However, the deficit framework on which many of our efforts are built hardly seems an appropriate foundation for strategies aimed at success. As long as being a person of color or of modest economic means, or the child of parents who did not go to college, is deemed to be, first and foremost, an indicator of potential failure, the integrity of our proclaimed expectation of success is undermined. Certainly, many of these students face challenges that require intentional and thoughtful support. Yet our overwhelming reliance on deficit-laden labels -- or, more recently, the painfully impersonal acronym URM (underrepresented minority) -- to routinely describe these students is an indication that we do not portray them predominantly as being imminently successful or exceptionally attractive to us. If that is the case, our best efforts will be impaired.
My perspective on this comes from my community organizing work and experience with practices of asset-based community development in urban neighborhoods. The approach recognizes that marginalized communities that are defined mostly by their very real problems -- poverty-stricken, crime ridden, violent, distressed -- are equally filled with talented residents and community assets, formal and informal, that are largely ignored. Research by John McKnight of the Asset-Based Community Development Institute, Cormac Russell of Nurture Development and others show that such communities all over the world experience transformative change when residents see themselves as being beyond needy, are affirmed in the strengths they have to contribute and work together to solve problems on behalf of their families and their neighbors. Meanwhile, in contrast, communities where residents are seen, or see themselves, mainly as clients and recipients of services struggle to improve.
For instance, McKnight and other asset-based proponents argue that the obstacles associated with poverty are debilitating not because they extinguish one’s gifts and talents, but because they limit the opportunity for them to be fully actualized. Too often these contributions go underappreciated by systems of assistance that, while providing essential services, categorize people based mostly on their placement on a needs assessment. As McKnight states in his book The Careless Society, “Communities depend upon capacities. Systems commodify deficiencies.”
Now, apply this thinking to higher education, where the overarching culture of college and university life for all students starts with the premise that “you need us.” The counterbalance that “you also bring great value to the institution” is assumed to be in place for those considered college ready. Students whose identities upon arrival are tied almost exclusively to their deficiencies start at an extreme disadvantage.
Adopting an asset-oriented view of all students, including the big three, can be accomplished by overtly acknowledging and articulating the assets that these students possess. This does not require wishful thinking or mind tricks. It is increasingly evident that minority, low-income and first-generation students possess experiences and characteristics that make them prime candidates for what a 21st-century college student needs to be. In an increasingly diverse, urbanized world, many of these students have firsthand knowledge of the challenges faced by the majority of people. Many have succeeded through challenging economic and social conditions with a measure of grit and tenacity that is beneficial in a highly competitive, fast-paced society. Often, driven by their own experiences, they bring a keen sensitivity and insight to issues of equity and justice, which are sorely needed at a time when seemingly intractable disparities within society are straining social and economic structures.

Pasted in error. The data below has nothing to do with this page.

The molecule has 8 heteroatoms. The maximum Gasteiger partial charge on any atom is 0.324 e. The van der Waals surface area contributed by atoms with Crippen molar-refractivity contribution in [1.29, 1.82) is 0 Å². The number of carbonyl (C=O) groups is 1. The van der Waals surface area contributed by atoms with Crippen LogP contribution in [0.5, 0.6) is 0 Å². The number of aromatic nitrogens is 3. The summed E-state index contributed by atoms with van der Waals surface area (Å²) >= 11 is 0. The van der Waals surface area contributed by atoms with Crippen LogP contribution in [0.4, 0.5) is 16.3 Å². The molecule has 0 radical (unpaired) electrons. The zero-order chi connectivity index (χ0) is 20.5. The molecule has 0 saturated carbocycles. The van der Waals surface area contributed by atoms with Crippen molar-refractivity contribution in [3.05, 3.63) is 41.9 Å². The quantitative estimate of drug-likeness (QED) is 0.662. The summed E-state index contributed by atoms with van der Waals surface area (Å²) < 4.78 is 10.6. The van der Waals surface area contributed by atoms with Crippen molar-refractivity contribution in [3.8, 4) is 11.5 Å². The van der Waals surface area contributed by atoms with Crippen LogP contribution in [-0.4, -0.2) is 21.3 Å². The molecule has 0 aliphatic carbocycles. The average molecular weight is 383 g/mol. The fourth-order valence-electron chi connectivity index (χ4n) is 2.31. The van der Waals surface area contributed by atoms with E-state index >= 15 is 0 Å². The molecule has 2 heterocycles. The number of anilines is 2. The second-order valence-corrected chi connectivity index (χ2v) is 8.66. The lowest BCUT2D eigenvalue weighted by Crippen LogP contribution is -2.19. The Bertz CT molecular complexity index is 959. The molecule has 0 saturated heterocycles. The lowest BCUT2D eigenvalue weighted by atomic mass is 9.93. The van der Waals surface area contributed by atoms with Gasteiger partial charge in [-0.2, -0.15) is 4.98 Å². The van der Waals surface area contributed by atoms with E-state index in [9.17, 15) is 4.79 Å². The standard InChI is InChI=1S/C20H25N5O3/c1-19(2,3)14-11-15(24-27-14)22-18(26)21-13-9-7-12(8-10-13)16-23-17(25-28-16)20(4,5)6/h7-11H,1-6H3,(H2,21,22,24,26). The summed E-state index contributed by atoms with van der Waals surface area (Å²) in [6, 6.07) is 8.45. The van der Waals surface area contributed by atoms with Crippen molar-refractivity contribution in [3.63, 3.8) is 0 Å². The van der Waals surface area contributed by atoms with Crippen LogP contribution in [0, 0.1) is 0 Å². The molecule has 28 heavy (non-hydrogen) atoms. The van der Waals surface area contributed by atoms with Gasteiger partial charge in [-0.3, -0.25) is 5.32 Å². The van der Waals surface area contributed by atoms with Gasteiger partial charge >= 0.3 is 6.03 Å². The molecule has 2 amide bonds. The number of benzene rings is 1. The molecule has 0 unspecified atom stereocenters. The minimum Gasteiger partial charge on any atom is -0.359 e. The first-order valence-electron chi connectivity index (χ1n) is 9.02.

Many of these students also bring a high appreciation for familial and communal collaboration. A 2012 study by Northwestern University professor of management Nicole Stephens and her colleagues found that first-generation students, for example, were more likely to express motives of interdependence -- such as helping out family and being a role model -- than more affluent students. At a time when collective action is being lauded above individual heroism as vital to problem solving in civic or corporate arenas, such sensibilities would seem a welcome contribution to campuses fueled by the hyperindependence traditionally associated with going to college.
In order to develop the discipline to value and amplify the strengths and capacities the big three bring, however, I am convinced that higher education administrators and faculty members desperately need a new language to characterize these students that frees us from our dependence on labels such as “disadvantaged” or the dreaded URM designation.
Such a tactic is not trivial. Consider how new terminology has invigorated the efforts of those who work with some of the most marginalized individuals in our society: men and women who have served time in prison and have been released back into society. Long stigmatized as “ex-offenders” or “ex-cons” or “felons,” they are now routinely referred to as “returning citizens.” The term has been advanced by policy makers, criminal justice experts and community leaders who have come to recognize that these individuals’ productive transition back into neighborhood life is essential to community well-being and stability. The term has become so universally accepted that the city of Philadelphia in 2013 officially amended its city code to abolish the term “ex-offender” in favor of “returning citizen.”
A similar reorientation is needed in higher education. I suggest we adopt a term such as “rising scholars” to refer to big three students. It would force us to articulate our expectations for success in students who typically are characterized for their likelihood of failure. It would remind those of us who seek to assist them to recognize first their gifts, talents and contributions, rather than their deficits. Perhaps it would help us chart a surer path to success among students for whom failure is no longer an option.
Byron P. White is vice president for university engagement and chief diversity officer at Cleveland State University.